UCL East – A Lecture on the Transformation of the Olympic Park
University College London (UCL) has been a key player in this transformational project to create a world-class hub for education and art in this exciting and revived part of London. Paola Lettieri, Professor of Chemical Engineering at University College London (UCL) and Director of UCL East, the new UCL’s campus at the Queen Elizabeth Olympic Park, will describe this inspiring project via Zoom at 6:30pm on Thursday 24 June 2021.
Since the success of the London 2012 Olympic Games and its impact on the regeneration of East London, particularly Stratford, UCL has been a key player in a transformational project to create a world-class hub for education and art in this exciting and revived part of London. In this talk, Prof. Paola Lettieri will describe the vision and ambition for the new campus and explain how with UCL East, UCL is building on its progressive history, positive impact and disruptive spirit to create the university campus of the future.
Through connecting Experiments, Arts, Society and Technology (EAST), the vision for UCL East is to bring together UCL academics, students, local communities and industry to solve the biggest challenges affecting people’s lives and the planet – today and into the future, and to create a new model of a campus firmly located and embedded within the local community, for mutual benefit and for the long term.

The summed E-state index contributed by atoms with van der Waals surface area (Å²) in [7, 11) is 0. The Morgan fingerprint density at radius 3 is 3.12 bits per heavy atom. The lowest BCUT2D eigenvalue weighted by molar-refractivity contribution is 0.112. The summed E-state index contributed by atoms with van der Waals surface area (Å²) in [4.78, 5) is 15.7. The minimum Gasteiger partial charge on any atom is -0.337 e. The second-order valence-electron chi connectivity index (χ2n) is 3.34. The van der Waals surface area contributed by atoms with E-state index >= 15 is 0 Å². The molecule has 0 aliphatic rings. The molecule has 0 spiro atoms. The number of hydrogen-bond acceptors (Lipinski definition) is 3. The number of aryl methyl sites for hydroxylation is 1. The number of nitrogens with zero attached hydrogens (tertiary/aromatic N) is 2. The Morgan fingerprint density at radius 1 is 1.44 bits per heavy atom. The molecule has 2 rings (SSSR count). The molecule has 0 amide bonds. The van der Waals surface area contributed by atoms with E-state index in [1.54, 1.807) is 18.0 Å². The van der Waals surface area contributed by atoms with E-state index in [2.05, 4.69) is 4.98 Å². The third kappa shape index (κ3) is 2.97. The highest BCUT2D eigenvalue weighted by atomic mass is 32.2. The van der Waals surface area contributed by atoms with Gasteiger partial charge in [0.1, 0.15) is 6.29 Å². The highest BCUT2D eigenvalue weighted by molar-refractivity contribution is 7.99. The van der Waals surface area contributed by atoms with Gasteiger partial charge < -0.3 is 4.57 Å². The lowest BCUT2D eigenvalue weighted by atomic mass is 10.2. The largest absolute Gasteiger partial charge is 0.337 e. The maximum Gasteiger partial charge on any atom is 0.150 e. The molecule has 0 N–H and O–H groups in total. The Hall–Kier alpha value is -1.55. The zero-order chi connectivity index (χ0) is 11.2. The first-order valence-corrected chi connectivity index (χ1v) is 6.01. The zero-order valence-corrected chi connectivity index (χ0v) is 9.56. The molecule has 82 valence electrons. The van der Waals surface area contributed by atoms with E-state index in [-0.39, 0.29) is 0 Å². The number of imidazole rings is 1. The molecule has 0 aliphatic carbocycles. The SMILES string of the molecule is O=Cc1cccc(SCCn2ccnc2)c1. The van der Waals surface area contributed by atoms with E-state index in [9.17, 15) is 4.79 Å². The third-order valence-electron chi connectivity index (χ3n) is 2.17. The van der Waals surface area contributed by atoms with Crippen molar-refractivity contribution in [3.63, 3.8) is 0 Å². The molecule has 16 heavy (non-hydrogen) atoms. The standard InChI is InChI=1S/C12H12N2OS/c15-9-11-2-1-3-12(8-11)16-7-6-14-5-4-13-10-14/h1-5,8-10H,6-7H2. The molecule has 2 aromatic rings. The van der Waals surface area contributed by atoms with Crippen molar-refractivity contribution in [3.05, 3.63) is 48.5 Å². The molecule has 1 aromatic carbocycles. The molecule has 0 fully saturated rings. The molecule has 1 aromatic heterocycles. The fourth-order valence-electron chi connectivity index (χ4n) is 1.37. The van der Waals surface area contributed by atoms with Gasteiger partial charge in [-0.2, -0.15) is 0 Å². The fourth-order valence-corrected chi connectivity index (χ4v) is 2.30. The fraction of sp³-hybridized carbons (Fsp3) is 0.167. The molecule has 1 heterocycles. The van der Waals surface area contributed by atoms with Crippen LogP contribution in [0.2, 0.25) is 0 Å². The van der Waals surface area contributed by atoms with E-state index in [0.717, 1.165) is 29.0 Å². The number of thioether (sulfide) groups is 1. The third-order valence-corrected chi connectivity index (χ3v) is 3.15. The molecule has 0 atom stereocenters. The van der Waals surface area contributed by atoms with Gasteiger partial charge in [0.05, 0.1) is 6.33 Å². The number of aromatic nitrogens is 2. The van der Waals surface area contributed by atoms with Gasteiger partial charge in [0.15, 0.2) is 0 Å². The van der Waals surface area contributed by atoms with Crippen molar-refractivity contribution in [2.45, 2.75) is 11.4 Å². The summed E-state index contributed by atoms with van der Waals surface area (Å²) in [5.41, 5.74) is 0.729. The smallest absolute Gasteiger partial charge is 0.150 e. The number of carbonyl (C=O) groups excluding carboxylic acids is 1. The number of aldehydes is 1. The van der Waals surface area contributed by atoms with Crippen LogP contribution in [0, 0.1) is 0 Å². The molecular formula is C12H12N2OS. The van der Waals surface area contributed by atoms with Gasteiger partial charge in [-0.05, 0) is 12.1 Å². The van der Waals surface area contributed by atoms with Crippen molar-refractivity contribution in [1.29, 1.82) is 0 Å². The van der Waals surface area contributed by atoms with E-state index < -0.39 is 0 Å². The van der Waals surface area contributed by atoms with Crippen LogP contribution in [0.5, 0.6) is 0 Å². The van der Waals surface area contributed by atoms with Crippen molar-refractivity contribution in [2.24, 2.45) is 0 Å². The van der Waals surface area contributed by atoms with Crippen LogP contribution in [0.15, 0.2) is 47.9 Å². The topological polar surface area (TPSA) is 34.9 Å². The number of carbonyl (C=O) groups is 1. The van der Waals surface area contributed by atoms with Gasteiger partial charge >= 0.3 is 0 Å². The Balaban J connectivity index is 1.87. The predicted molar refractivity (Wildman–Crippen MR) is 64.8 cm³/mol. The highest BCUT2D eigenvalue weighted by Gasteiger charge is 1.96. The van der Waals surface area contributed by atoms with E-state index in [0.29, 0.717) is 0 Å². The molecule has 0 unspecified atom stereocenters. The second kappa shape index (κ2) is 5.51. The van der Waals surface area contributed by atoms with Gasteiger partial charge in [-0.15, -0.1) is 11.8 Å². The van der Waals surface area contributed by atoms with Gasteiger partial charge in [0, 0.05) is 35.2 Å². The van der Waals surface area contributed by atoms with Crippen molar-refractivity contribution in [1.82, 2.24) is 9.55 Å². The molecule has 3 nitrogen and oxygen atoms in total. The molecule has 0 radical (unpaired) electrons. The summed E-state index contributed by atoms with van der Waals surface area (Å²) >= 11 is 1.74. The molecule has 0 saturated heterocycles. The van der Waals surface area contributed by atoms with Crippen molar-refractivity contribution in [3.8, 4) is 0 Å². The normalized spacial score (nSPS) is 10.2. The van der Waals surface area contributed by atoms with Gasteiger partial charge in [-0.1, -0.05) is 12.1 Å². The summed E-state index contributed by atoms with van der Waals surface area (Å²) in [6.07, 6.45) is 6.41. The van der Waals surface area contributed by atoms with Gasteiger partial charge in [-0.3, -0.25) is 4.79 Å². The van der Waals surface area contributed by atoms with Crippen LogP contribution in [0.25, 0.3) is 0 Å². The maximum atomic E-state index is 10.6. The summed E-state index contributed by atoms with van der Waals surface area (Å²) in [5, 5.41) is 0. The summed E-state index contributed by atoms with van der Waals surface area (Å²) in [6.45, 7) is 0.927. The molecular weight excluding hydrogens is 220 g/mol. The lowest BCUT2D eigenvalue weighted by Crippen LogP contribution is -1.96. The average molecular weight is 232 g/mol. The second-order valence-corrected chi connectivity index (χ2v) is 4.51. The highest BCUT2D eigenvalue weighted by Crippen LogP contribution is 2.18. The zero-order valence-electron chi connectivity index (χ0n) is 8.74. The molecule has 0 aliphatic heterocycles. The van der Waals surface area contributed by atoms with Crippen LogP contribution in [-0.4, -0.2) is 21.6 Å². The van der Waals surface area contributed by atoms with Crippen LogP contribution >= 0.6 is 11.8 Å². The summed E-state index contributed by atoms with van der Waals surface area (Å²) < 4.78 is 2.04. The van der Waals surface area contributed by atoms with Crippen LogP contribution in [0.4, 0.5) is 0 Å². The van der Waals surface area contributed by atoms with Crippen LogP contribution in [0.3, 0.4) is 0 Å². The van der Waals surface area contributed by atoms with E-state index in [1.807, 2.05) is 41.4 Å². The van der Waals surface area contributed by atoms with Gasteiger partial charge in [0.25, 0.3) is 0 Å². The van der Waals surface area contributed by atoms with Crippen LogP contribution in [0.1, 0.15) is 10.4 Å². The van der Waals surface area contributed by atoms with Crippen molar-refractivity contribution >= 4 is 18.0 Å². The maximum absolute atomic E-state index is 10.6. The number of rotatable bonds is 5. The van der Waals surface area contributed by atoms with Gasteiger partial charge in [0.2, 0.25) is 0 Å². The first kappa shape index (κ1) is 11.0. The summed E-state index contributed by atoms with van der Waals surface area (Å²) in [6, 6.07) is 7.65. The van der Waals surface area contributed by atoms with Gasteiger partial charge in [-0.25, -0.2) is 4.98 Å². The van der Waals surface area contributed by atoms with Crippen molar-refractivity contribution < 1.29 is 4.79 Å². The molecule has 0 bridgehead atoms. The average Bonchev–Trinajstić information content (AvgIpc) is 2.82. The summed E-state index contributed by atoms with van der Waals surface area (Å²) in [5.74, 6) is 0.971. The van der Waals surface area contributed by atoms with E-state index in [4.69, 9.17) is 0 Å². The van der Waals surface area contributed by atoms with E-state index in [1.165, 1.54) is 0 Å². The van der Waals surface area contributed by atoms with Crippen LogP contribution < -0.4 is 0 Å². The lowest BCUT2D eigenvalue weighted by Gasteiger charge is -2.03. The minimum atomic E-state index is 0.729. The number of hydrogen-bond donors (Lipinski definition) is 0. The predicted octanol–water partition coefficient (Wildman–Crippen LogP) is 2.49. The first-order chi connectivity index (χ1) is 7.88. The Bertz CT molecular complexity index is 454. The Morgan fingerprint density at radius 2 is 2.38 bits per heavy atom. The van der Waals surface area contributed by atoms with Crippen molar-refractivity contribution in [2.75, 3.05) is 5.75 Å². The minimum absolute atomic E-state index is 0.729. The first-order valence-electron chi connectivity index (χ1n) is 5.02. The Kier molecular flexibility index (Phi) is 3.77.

Paola Lettieri is Professor of Chemical Engineering at University College London (UCL) and Director of UCL East, the new UCL’s campus at the Queen Elizabeth Olympic Park. She has been leading the development of the £528.9M UCL East campus since 1 August 2016. Her role includes responsibility for the academic vision for UCL East and the achievement of UCL’s ambition to benefit the local communities of East London.
She is a research active academic at UCL and has 25 years’ experience in Fluidization and over 10 years’ experience in Life Cycle Assessment (LCA), with applications to the chemical, petrochemical, nuclear and energy sector. She has led and contributed to several major research projects with total funding exceeding £40m. She was the first female engineer to receive a prestigious Research Fellowship of the Royal Academy of Engineering in 2001. She was the recipient of a prestigious Senior Research Fellowship of the Royal Academy of Engineering and The Leverhulme Trust for her work on nuclear waste management. She is the author of a book published by Springer on “Fluidized Bed Reactors: processes and operating conditions”. She has published more than 250 papers. She is a Fellow of the Institution of Chemical Engineers.
The lecture will be introduced by the Master and last around 45 minutes after which there will be a short opportunity for questions.
To attend this free event, simply email the Clerk who will send a Zoom link nearer the date; email@example.com
I hope to see you for what promises to be a fascinating Zoom event.